The Burqa Issue. OF NOTE Magazine. 2016 The Burqa Issue. OF NOTE magazine. 2016 - Page 10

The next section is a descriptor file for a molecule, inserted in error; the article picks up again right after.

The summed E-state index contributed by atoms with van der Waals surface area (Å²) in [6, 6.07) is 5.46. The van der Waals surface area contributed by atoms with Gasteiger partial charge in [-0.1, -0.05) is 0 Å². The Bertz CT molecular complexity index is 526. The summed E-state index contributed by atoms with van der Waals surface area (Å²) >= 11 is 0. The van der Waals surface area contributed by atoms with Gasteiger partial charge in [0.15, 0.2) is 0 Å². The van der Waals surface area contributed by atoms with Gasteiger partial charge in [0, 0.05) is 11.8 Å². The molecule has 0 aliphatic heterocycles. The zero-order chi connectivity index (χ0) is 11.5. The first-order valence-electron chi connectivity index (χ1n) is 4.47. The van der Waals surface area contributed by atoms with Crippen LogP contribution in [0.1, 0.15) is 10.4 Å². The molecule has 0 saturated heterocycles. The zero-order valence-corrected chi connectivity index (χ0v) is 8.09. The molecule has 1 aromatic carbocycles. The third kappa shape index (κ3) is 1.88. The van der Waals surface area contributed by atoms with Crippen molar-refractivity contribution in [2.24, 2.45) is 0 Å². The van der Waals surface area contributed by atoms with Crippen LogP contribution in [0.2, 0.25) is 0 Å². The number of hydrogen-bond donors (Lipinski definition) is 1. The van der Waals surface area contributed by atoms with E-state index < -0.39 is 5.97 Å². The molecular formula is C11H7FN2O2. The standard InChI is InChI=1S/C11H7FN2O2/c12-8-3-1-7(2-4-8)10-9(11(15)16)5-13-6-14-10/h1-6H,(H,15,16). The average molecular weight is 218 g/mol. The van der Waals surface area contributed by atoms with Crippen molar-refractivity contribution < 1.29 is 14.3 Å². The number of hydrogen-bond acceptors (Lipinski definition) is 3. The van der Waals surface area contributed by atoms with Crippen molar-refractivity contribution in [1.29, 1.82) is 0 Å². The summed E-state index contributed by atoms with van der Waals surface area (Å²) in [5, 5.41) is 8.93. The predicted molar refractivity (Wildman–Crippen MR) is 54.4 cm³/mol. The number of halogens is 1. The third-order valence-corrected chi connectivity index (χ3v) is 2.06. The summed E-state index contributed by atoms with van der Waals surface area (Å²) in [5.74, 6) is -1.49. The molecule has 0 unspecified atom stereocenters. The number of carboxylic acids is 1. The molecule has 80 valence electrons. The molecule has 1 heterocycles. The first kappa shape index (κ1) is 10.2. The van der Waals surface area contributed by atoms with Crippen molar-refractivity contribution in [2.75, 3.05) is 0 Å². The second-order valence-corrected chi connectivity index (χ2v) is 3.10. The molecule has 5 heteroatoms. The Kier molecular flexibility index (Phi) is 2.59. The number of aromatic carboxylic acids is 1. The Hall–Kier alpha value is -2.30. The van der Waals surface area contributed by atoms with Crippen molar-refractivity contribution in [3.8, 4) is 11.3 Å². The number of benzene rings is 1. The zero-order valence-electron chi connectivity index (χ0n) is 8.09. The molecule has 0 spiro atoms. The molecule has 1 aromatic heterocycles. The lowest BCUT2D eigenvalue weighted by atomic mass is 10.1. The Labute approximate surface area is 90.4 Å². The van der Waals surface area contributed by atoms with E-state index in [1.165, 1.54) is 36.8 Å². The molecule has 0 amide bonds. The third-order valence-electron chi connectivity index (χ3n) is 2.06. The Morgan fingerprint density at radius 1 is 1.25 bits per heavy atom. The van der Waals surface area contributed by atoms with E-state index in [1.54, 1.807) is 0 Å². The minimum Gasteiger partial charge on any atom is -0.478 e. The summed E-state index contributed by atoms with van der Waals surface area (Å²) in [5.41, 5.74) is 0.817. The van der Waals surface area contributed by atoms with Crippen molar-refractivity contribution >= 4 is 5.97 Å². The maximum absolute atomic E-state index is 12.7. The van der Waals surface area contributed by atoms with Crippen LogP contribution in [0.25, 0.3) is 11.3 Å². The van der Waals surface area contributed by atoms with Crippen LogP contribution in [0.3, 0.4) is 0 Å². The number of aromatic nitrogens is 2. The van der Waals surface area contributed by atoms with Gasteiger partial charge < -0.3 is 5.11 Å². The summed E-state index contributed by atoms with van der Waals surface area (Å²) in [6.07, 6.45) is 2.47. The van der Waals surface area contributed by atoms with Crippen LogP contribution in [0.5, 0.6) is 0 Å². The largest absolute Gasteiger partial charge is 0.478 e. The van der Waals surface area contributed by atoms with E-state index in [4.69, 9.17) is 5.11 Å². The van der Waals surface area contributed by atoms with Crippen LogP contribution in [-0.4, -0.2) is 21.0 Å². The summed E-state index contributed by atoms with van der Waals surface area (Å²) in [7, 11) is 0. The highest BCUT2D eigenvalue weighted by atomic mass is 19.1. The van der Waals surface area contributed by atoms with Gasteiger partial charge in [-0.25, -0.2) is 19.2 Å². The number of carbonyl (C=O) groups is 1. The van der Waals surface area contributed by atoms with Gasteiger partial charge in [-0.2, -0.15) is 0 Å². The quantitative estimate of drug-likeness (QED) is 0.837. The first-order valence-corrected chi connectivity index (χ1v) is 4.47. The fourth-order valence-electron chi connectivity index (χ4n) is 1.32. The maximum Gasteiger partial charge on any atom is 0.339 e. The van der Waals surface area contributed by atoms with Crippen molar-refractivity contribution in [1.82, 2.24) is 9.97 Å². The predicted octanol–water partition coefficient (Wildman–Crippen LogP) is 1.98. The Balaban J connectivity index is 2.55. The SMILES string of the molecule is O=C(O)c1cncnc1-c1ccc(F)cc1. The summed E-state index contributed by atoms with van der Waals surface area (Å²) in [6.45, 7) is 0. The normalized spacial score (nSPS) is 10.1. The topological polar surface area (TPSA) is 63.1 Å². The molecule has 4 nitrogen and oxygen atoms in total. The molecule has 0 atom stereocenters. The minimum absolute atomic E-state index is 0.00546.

Q: What sparked your interest in the burqa as a device, a metaphor? A: I am confused, curious, fascinated, repelled, inspired, bemused and aggravated by the burqa. So I thoroughly enjoy investigating Muslim subcultures that use it in rebellious ways: to illustrate creative, politically charged opinions. I befriended someone who identifies with being a queer Muslim, closeted due to fear of alienating family and immense societal pressure. I discovered that several of the LGBTQI community in Iran and Saudi Arabia use the chador, niqab and burqa to cross-dress. This allows them to travel to private parties and express taboo love in these exceedingly restrictive and policed societies, where their actions are considered deviant and punishable. On the other hand, when I was doing photographic work on the outskirts of Karachi, a particular family stood out. Women in burqas, children on their hips, groceries in hand, awkwardly attempting to cross a puddle while protecting their robes. It was their shoes that left me mesmerized: beautiful rhinestone-decorated heels, hennaed feet. Their feet were the only way they could express a fashionable identity. That image stayed for a long time. Q: You’ve done this extraordinary intervention with color, begging the question: Are we supposed to look, or not? A: The photos on the burqa I’ve done predominantly black and white to further convey those dual and contradictory tendencies. I used a red burqa I found online (pictured above) that stood out like a sore thumb. It’s meant to protect and guard a woman’s modesty and body from unwanted predators. There was something utterly sensual and provocative about the blazing color, demanding attention and attraction. The contradictions were thrilling, so I’ve been experimenting with that lately. I recently The Lost Afghan Girl. © Mariam Magsi, 2014. Courtesy of the artist. 10 OF NOTE 11 OF NOTE